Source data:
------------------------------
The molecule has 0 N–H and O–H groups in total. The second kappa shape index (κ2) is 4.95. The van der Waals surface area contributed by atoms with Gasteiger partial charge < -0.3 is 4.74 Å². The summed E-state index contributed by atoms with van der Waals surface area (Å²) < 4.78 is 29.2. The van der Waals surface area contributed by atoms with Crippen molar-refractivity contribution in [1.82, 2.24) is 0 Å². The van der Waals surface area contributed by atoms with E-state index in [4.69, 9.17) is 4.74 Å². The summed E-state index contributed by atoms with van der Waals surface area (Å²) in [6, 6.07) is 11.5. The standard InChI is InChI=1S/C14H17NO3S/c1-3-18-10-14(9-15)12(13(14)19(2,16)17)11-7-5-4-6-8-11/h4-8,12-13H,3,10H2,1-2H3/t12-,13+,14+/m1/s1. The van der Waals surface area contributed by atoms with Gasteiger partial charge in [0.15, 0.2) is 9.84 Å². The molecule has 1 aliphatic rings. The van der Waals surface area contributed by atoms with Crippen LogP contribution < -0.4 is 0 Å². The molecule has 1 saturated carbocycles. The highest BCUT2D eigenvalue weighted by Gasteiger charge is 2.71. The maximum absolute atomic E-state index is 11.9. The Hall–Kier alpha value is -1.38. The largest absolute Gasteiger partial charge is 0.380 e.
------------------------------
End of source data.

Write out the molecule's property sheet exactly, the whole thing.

The molecule has 0 N–H and O–H groups in total. The second kappa shape index (κ2) is 4.95. The van der Waals surface area contributed by atoms with Gasteiger partial charge < -0.3 is 4.74 Å². The summed E-state index contributed by atoms with van der Waals surface area (Å²) < 4.78 is 29.2. The van der Waals surface area contributed by atoms with Crippen molar-refractivity contribution in [1.82, 2.24) is 0 Å². The van der Waals surface area contributed by atoms with E-state index in [4.69, 9.17) is 4.74 Å². The summed E-state index contributed by atoms with van der Waals surface area (Å²) in [6, 6.07) is 11.5. The standard InChI is InChI=1S/C14H17NO3S/c1-3-18-10-14(9-15)12(13(14)19(2,16)17)11-7-5-4-6-8-11/h4-8,12-13H,3,10H2,1-2H3/t12-,13+,14+/m1/s1. The van der Waals surface area contributed by atoms with Gasteiger partial charge in [0.15, 0.2) is 9.84 Å². The molecule has 1 aliphatic rings. The van der Waals surface area contributed by atoms with Crippen LogP contribution < -0.4 is 0 Å². The molecule has 1 saturated carbocycles. The highest BCUT2D eigenvalue weighted by Gasteiger charge is 2.71. The maximum absolute atomic E-state index is 11.9. The Hall–Kier alpha value is -1.38. The largest absolute Gasteiger partial charge is 0.380 e.